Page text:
Sri Madhavacarya (1238-1317) was the historical founder of the Dvaita system, which is one of the three principal schools of Vedanta. He was a native of Tulunadu in Karnataka. Pajakaksetra, eight miles south-east of the modern town of Udipi, on the West coast of S. India, was the village of his birth. He lived seventy-nine years.
He appeared on the Indian philosophical scene after the systems of Sankara and Ramanuja had been well established. The reasons which led him to propound a new system of Vedanta were his doctrinal differences and ideological dissatisfaction with contemporary trends and schools of thought within and without Hinduism and particularly with the system of Sankara which was the dominant philosophy of the time. In spite of the Theistic revolt against Sankara led by Ramanuja, Madhva could not agree with him on many points of Theistic doctrine. So he felt called upon to give a new lead in thought to his countrymen.
MadhavaÍs writings are characterized by extreme brevity of expression and compression of thought. They need the help of a very good commentary to be understood in their fulness of thought and depth of meaning and intention. His commentator Jayatirtha has infused into them the necessary amplitude of utterance and expansiveness of thought and wealth of details.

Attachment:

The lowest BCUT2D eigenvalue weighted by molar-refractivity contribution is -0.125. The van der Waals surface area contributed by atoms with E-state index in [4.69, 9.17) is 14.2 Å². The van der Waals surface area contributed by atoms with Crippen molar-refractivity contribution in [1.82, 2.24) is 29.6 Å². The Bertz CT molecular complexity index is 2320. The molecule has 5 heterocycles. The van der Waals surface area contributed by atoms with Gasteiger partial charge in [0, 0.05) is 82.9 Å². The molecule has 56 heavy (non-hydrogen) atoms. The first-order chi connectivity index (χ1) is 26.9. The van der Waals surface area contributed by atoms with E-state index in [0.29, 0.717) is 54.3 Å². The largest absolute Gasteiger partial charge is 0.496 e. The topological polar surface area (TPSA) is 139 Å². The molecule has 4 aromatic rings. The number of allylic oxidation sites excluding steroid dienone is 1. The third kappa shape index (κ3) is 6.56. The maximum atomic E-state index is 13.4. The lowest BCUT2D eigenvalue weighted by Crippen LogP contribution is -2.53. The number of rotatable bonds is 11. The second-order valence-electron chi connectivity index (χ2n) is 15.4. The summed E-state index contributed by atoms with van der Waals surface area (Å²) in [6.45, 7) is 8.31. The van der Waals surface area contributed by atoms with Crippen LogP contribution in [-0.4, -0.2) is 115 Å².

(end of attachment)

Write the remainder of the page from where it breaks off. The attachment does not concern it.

This book is to give a complete, copious, critical and comparative exposition of Sri Madhavacarya's system of philosophy, bringing out its logical strength and metaphysical consistency and satisfyingness. It is intended to be an organic presentation of the system in all its essential aspects. It differs from all the other works in the field, including Dasgupta's, in showing how the concepts and categories of Madhava's philosophical thought have been conceived and formulated and have been put into a coherent system and in what relation they stand to those of other allied and rival systems. It brings out the special significance and interconnections of Madhava's doctrines and the architectonic unity of his system in relation to its parts. The reader is enabled to see for himself and appreciate the precise value and significance of some of Madhava's distinctive contributions to the perennial problems of religion and philosophy-particularly 'Indian Philosophy', for the doctrine of Saksi, Svatantra, Visesa, Savisesabheda and Creation as Paradhinavisesapti.
Not only is such a systematic and critical exposition of MadhavaÍs philosophical system called for, but it has long been overdue. Metaphysically, it embodies the most powerful and sustained refutation of Vedantic monism. It has produced front-rank thinkers like Madhava, Jayatirtha and Vyasatirtha. It has an extensive philosophical literature of rare philosophical penetration, in Sanskrit. It has become the living faith of a large section of the people living in present-day India.